Ҵý

Aerial view of St. Ҵý

Land Acknowledgment

Acknowledging this Land and History

The University of St. Ҵý occupies the ancestral and current homelands of the Dakota people. By actively committing ourselves to truth telling, relationship building, wound healing, and justice seeking, we humbly offer our respect to the Dakota Elders and people, to Indigenous communities beyond the Dakota, and to the sacredness of “the land where the waters reflect the skies”—“Mni Sota Makoce.”

Pronunciation Note: min-ah-so-tah muh-coh-chay; alternative: mi-nee-show-tah muh-coh-chay


The university acknowledges the importance of complementing the above land acknowledgment with additional language in appropriate settings. Internal users can visit for more information.

Questions?

For more information, please contact the Office for Diversity, Equity & Inclusion by emailing odei@stthomas.edu.

Beyond the Land Acknowledgment

Native American communities have shared with us that actions are far more important than words. The Native Governance Center also indicates that acknowledging the land and educating our communities about past injustices is a good first step.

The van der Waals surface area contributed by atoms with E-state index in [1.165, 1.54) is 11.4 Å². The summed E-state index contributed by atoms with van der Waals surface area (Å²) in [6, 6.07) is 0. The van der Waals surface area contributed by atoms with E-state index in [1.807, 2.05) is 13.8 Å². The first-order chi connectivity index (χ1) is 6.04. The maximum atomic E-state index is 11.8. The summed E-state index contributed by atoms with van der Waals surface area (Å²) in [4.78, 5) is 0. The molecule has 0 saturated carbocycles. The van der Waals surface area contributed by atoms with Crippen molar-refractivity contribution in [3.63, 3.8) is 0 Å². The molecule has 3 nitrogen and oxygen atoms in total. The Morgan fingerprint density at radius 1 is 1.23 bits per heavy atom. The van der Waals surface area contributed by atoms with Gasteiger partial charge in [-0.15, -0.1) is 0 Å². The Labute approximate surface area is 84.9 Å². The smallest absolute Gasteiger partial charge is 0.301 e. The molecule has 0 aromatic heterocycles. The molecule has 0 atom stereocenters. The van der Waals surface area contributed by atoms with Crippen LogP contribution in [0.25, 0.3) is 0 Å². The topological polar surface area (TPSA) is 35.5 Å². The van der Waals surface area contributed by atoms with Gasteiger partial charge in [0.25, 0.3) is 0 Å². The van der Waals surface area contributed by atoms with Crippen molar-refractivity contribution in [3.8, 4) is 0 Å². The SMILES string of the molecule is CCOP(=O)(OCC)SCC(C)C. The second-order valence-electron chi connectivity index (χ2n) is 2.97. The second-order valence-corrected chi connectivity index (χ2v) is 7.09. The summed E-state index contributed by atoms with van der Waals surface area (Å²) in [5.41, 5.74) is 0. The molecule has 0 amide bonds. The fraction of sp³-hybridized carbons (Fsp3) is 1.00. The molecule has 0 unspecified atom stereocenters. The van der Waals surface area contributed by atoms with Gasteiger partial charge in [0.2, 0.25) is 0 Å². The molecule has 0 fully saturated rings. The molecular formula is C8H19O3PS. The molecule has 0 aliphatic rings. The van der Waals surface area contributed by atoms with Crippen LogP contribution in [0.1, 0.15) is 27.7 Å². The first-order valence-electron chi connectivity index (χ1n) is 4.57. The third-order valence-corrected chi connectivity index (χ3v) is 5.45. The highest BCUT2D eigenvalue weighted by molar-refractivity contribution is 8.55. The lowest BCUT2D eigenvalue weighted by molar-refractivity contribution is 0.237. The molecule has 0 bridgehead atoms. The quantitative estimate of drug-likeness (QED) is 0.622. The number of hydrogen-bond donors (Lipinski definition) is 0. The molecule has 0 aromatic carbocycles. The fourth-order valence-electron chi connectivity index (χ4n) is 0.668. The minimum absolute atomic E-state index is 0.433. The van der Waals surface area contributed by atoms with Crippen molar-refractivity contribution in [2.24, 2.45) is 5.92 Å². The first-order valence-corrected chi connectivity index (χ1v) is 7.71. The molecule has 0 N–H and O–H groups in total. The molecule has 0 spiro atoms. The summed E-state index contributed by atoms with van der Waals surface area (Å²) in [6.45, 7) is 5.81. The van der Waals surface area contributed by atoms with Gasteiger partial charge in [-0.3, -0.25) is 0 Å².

St. Ҵý recognizes that work needs to be done to build relationships and partnerships with Native communities. St. Ҵý is taking specific steps as a university to strive towards its commitment to truth telling, relationship building, wound healing, and seeking justice.

  • Truth Telling
  • Relationship Building
  • Wound Healing
  • Justice Seeking
  • Truth Telling

    • The Racial Justice Initiative promotes racial justice education, facilitates research, explores Ҵý partnerships, and encourages dialogue and critical conversations.
    • The Office for Diversity, Equity and Inclusion (ODEI) is working with the Native Governance Center and other Indigenous groups to provide educational training for the St. Ҵý Ҵý.